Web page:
1. Go Slow to Grow
When it comes to packing on size, you might actually want to slow down your lifts to elicit new growth. “Too many people focus on trying to lift heavy and fast to speed up muscle growth,” Alderton says. “This often leads to sloppy form and takes the focus off of the working muscles.”
“While adding weight to your lifts helps you grow, it comes secondary to stimulating the muscle through a full range of motion,” he adds. If you let a heavy load get in the way of proper form and tempo, you aren’t doing yourself any favors.
Form and controlled speed are crucial. “A key mechanism for building muscle is mechanical tension, which is created when a muscle is stretched and contracted repeatedly with a challenging weight,” Alderton explains. Consider watching yourself perform each rep of an exercise to check your form, and then focus on lifting and lowering the weight slowly and under control.
“What most people don’t realize is that the eccentric phase of the lift is just as effective at building muscle as the concentric phase,” Alderton adds. The eccentric—or lowering—portion of the lift creates more muscle damage, which is another essential mechanism of muscle growth.
“Slowing down your reps in the eccentric phase of your lifts will not only cause you to lift through a greater range of motion, it will also increase the time that the muscle is under tension,” Alderton adds. This, in short, can lead to greater muscle gains.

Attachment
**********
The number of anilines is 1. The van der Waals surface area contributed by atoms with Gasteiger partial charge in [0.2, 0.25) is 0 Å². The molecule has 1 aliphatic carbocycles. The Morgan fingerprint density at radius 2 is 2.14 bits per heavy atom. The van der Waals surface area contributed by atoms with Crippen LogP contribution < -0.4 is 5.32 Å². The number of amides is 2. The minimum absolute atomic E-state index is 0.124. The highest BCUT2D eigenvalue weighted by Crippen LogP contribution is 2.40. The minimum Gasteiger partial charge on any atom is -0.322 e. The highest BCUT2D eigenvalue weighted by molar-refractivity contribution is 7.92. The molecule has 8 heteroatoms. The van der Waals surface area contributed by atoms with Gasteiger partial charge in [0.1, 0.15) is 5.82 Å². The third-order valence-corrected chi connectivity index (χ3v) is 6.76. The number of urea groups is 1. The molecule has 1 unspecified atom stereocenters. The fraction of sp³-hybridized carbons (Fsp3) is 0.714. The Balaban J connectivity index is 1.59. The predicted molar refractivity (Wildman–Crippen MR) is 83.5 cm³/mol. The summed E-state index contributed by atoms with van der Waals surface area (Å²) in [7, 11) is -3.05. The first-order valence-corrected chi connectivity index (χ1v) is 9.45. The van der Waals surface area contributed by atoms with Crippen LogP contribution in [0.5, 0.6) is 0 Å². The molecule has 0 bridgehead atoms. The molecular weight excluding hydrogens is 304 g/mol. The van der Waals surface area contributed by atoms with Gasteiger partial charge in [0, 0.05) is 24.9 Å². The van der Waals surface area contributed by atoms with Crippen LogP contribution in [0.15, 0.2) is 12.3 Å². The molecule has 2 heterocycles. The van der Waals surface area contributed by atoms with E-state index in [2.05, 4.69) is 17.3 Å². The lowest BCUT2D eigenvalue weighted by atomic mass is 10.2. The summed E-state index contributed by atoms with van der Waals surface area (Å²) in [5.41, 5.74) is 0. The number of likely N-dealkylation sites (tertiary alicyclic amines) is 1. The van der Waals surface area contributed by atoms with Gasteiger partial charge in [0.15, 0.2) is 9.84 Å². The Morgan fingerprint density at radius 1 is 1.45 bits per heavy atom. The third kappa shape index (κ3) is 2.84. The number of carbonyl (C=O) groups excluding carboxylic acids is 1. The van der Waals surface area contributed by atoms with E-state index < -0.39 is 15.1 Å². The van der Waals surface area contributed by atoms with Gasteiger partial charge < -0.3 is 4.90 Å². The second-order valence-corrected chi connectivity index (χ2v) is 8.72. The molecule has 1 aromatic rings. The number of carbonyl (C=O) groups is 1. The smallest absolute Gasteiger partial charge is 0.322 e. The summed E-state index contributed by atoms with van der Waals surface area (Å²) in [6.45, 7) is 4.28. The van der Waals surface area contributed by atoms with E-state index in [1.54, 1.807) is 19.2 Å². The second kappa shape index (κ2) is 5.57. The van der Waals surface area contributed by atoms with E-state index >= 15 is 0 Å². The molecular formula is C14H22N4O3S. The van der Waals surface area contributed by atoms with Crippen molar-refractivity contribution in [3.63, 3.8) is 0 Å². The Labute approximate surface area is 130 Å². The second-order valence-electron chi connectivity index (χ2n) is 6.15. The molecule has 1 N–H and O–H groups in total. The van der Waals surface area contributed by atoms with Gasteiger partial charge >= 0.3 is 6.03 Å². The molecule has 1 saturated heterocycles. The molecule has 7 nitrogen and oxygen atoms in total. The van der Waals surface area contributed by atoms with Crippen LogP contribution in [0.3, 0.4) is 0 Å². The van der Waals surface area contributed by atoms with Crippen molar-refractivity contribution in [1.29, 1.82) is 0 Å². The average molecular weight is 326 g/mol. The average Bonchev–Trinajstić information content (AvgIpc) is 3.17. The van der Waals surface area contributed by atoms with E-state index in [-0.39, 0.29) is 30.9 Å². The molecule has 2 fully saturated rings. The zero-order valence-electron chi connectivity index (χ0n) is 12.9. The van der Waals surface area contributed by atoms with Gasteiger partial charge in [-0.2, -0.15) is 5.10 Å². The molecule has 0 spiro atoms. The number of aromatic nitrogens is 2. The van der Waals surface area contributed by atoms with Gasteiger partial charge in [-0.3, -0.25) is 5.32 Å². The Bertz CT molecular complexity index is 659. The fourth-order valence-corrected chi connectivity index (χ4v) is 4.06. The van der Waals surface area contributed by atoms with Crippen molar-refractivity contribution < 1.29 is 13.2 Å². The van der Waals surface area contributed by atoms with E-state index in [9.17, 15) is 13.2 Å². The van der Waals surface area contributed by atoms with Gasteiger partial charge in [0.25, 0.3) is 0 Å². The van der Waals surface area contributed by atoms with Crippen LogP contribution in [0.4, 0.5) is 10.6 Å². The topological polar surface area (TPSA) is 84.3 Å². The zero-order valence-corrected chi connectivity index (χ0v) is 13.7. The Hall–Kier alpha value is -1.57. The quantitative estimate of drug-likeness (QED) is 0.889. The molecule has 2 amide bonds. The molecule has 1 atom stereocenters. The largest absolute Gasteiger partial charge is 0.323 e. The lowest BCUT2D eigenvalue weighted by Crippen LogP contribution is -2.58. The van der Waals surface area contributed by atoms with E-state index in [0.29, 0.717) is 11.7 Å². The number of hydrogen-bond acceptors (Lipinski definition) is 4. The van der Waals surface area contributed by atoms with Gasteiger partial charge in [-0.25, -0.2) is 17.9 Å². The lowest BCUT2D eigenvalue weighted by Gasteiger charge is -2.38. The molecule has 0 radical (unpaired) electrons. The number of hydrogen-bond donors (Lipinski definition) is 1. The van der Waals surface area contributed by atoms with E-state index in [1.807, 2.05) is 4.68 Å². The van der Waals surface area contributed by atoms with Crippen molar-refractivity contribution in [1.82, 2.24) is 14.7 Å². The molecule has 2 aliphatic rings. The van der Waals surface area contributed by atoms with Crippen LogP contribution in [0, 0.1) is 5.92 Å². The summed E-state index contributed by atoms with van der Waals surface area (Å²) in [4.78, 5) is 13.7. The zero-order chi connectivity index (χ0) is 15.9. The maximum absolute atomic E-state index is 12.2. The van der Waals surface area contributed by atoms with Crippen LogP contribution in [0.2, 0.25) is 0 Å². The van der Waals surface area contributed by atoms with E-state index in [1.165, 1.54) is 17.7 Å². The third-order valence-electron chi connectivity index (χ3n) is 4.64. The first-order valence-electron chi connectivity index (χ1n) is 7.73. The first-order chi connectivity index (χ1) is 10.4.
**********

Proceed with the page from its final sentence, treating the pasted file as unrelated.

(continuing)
2. Grab a Spot
When lifting near your one-rep max or pushing past failure on your muscle-building sets, training with a spotter is extremely beneficial. Even if you don’t use your partner’s assistance on every rep, knowing he or she has your back will help you push harder than you otherwise would. Over time, this extra effort translates to greater strength progression and muscular adaptation.
A spotter can also help you perform specific training techniques like assisted and eccentric (negative) reps to push past sticking points and stimulate new growth. During assisted reps, you lift to failure, and then have your spotter assist you with a few additional reps beyond that point.
During negatives training, you load up with a weight heavier than you’d normally rep out and focus entirely on a slow eccentric, or lowering, component of the rep. Your partner helps you with the positive portion.
3. Maintain a Calorie
Muscle won’t grow without adequate cause. To build it effectively, you need an adequate training stimulus followed by ample nutrition and recovery. Getting enough daily calories is a critical component of adding quality size. “If you really want to speed up your muscle growth, you need to fuel your body effectively,” Alderton adds.
The best way to do this is to take in more calories than you burn. A 250-calorie surplus—or 250 calories over what you’re currently eating, or your maintenance goal—is a great starting point, but be sure to monitor progress over time and adjust accordingly. While you don’t want to embark on a caloric free-for-all and start packing on body fat, you also don’t want to have too small of a surplus. If your surplus is null, you’ll be building muscle at a snail’s pace. If you’re in that boat, start eating 500 calories over your daily maintenance level.